EMV security is based on strong cryptography which is used to generate the unique transaction codes that allow the terminal to authenticate the card.
This cryptography is built on private key infrastructure, meaning that only a chip card that is personalized with the cardholder's private key during manufacturing can generate a valid transaction.
SDA vs. DDA
Card Authentication Methods (CAMs) were based on Static Data Authentication (SDA).
However, the world has moved on, and the vast majority of payment cards shipped today feature the more sophisticated Dynamic Data Authentication (DDA) or Combined Data Authentication (CDA).
So what is DDA more precisely?
It's a protocol for checking that the EMV chip card is legitimate.
It's an offline authentication method (so without any network). It uses data from the card to allow the terminal to authenticate the card.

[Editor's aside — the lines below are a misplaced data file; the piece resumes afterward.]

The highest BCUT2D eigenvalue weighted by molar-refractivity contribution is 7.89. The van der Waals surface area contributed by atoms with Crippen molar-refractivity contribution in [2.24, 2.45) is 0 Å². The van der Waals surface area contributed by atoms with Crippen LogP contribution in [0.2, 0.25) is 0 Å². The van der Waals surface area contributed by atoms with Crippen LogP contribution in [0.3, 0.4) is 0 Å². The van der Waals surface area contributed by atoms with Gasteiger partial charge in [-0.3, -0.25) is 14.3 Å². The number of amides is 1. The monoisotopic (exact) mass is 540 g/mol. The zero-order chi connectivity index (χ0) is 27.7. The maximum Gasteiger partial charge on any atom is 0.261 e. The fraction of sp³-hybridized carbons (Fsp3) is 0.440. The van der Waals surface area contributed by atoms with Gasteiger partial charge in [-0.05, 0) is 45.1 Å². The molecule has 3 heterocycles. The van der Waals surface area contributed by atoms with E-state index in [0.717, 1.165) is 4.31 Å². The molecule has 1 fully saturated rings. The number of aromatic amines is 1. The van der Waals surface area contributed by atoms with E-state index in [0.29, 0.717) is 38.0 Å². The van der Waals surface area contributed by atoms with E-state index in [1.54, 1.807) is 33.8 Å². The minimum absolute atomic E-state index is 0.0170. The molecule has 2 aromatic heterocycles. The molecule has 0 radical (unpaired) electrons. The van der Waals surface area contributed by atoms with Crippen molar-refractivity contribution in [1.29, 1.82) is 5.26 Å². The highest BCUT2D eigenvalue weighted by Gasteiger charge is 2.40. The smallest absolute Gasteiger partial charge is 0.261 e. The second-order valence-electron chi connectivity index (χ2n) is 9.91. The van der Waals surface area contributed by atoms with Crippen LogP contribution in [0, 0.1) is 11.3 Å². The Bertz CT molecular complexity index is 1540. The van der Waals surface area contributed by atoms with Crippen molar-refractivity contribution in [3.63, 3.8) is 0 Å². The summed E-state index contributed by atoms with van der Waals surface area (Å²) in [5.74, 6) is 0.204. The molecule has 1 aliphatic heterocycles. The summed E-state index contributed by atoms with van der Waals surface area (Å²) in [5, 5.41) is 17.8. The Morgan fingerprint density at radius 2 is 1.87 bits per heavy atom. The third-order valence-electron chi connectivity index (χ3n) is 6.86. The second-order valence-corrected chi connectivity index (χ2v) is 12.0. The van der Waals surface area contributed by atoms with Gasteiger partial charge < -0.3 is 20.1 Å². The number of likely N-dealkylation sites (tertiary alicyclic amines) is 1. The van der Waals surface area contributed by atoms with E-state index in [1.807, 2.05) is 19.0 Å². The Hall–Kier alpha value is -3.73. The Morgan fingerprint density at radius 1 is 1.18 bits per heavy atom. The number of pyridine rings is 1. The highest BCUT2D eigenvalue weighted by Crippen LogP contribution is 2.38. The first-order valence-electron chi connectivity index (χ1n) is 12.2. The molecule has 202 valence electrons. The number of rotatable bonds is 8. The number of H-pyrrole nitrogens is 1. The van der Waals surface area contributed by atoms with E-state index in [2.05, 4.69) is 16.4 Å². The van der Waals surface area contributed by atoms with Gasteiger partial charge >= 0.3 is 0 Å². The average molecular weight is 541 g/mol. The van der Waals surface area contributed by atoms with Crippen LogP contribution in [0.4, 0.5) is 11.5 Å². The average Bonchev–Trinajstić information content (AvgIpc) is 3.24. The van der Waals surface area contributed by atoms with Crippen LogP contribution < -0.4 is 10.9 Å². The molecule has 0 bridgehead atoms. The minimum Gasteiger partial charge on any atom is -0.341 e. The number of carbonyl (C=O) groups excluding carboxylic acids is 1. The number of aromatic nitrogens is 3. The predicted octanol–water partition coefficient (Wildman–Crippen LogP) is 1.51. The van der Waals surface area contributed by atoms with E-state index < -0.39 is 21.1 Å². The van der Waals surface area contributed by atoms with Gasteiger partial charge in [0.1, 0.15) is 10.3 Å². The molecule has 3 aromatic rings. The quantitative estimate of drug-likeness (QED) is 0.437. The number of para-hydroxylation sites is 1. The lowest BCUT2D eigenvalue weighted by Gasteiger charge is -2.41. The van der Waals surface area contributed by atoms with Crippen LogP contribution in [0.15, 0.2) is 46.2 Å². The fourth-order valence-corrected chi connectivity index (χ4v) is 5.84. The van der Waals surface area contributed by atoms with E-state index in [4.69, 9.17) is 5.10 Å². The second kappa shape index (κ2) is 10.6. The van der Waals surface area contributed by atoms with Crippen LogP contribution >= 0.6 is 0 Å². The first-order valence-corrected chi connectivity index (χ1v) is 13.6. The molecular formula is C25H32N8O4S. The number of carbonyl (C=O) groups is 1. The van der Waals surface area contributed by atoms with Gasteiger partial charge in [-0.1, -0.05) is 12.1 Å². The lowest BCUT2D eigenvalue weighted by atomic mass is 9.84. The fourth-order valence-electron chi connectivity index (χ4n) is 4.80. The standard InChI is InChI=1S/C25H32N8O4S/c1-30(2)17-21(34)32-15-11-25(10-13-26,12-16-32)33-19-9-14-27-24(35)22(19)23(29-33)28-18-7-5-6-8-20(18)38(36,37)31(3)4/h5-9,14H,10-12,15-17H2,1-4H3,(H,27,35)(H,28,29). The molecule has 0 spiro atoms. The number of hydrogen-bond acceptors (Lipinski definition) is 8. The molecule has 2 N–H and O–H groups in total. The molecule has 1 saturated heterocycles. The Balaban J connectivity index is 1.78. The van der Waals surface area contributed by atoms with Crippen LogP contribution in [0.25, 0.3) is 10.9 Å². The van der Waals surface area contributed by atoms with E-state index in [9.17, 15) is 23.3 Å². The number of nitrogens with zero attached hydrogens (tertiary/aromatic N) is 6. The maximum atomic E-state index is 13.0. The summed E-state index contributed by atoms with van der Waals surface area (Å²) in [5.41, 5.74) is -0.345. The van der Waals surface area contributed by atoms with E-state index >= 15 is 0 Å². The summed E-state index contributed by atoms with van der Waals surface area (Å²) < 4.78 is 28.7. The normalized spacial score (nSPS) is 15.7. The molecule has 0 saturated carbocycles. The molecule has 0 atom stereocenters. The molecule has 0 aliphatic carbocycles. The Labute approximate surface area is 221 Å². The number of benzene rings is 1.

The terminal (POS for example) which is preloaded with keys will check complementary keys on the card for each transaction. It's a good protection from certificate cloning and card skimming.
Visa and MasterCard have mandated a migration to DDA on all EMV cards in Europe and Canada, and it is becoming standard in the U.S. too.
What are EMV benefits?
EMV chip slashed fraud by half in the U.S. in one year
EMV is almost one hundred percent effective when it comes to preventing face-to-face (in-store aka card-present fraud) counterfeit card fraud.
When France migrated to EMV in 2005, card fraud nearly disappeared.
The case replicated in the United Kingdom in 2012 (chip and PIN).
The U.S. began adoption in late 2015 and a study from the (U.S.) Federal Reserve issued in 2018 showed that the amount of card-present fraud in the country declined from $3.68 billion in 2015 to $2.91 billion in 2016.
It's a 48% decrease in ONE year.
According to a Visa report published in March 2019, U.S. fraud (in value) has decreased by 76% in December 2018 compared to September 2015.
That means EMV technology is working as planned.